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    Tony O'Neill

    2. The Doctor Takes A Walk and 3. Not Quite Joe Meek

    By Tony O'Neill

    The Doctor sits in a toilet stall in a shopping mall under a short-circuiting blue light meant to stop him shooting up, which is practically useless against a junkie who had put in so many years perfecting his art. Strictly for amateurs and kids shooting up their first hit of Robitussin DM, he thinks, sneering to himself, as he slips the loaded syringe from his dirty overcoat pocket. He knows his veins as intimately as someone who spends a lifetime in New York or London would know the underground transit lines. Even under the eyestrain-blue glow he can see them mapped out like one of those charts in a doctor’s waiting room. He ties the handkerchief around his upper arm and rolls his shirt sleeve up. He concentrates hard and wills the blood to find its way around his ailing system and into the diversion created by the needle. The mind trick works: blood floods into the syringe and, ripping the handkerchief off of his arm with his teeth, he unloads the hit into his bloodstream. His usual stoic calm floods him. Today is a special day—it is his granddaughter’s birthday.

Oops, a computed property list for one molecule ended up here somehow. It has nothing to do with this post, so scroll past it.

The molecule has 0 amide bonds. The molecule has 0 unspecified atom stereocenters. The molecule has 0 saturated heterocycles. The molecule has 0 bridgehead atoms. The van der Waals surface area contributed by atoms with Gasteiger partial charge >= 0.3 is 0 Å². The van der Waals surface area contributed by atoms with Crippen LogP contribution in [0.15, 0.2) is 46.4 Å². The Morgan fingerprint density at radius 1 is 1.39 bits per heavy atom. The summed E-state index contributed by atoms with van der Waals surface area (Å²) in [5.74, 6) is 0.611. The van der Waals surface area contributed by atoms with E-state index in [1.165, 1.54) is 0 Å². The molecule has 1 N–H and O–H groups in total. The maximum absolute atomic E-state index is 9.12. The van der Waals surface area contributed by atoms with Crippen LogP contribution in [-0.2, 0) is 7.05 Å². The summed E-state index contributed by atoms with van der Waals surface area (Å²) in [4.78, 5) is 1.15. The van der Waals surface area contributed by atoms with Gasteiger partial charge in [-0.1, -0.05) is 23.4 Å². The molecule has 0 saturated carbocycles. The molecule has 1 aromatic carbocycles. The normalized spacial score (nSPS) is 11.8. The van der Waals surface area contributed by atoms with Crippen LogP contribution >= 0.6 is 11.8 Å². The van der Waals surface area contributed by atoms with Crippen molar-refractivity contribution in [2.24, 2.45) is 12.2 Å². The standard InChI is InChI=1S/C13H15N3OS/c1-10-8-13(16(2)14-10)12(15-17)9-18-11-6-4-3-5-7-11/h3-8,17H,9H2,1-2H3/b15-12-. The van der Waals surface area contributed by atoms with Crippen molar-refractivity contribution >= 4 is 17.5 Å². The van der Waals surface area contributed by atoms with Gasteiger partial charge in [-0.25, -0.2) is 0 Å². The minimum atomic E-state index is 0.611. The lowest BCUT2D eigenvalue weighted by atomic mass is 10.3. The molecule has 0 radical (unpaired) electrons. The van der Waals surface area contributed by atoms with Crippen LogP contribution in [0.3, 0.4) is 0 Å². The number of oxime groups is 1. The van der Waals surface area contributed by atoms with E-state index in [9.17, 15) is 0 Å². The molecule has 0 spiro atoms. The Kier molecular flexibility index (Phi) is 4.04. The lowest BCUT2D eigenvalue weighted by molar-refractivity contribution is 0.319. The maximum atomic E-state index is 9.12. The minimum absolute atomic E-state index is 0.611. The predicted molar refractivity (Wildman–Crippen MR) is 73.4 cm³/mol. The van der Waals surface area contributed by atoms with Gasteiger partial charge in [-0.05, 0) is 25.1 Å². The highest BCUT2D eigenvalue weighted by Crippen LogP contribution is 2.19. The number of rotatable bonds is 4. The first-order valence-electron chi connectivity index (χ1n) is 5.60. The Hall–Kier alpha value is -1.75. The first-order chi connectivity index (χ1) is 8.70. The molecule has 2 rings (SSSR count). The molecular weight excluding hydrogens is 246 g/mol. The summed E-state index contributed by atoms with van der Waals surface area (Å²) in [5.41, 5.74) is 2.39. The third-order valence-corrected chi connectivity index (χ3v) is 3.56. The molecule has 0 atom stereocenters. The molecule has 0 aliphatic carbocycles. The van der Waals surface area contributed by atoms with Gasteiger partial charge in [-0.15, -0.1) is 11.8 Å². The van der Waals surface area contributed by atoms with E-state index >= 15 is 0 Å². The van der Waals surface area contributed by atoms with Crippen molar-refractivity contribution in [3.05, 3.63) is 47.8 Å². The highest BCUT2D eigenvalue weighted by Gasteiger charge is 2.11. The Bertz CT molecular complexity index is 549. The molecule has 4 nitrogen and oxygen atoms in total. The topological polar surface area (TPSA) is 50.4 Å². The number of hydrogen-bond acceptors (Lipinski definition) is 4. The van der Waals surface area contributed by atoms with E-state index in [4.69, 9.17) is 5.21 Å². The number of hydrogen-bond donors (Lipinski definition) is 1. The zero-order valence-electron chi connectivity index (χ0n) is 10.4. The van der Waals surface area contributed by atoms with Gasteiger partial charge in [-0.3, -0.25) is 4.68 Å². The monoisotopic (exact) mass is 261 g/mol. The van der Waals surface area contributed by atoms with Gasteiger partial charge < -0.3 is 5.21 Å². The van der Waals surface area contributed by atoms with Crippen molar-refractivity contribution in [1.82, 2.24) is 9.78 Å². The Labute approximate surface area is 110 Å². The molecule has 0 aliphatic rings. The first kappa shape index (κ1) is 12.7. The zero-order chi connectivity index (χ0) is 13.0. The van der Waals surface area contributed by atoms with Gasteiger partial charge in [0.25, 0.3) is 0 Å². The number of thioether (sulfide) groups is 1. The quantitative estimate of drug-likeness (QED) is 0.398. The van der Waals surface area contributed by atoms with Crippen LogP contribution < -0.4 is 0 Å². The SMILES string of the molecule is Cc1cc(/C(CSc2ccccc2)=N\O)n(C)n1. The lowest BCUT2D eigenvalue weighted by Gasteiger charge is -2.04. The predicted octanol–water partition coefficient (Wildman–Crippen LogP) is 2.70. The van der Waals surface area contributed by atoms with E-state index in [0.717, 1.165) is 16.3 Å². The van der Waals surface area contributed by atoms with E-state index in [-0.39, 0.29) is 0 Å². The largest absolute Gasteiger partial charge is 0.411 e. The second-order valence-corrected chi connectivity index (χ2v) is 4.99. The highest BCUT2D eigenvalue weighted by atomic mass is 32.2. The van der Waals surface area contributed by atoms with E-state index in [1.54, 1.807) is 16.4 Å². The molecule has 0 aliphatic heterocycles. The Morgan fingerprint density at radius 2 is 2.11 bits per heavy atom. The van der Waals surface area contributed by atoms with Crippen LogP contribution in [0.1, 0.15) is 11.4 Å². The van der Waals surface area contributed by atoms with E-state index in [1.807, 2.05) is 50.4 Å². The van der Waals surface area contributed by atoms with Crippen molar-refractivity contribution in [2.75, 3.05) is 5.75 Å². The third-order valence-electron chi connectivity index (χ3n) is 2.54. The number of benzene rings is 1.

He has an address but nothing more. The last time he had so much as spoken to his daughter she told him that he should have nothing to do with either of them. He imagines her clearly though, a laughing little girl with dark hair and large round eyes, dancing over a suburban lawn in a light summer dress. . . . Every year he sends a present and every year he hears nothing. He has never attempted a more overt form of contact. He is too old, and in a way he likes things the way they are, even though it makes him feel sick late at night sometimes. Human interaction is a messy business and this relationship with a five-year-old girl he has never seen has proved to be one of the most lasting of his life. The Doctor is an old man, and by junkie standards he is practically a walking miracle. He has no time for drastic changes left. . . . Read More.

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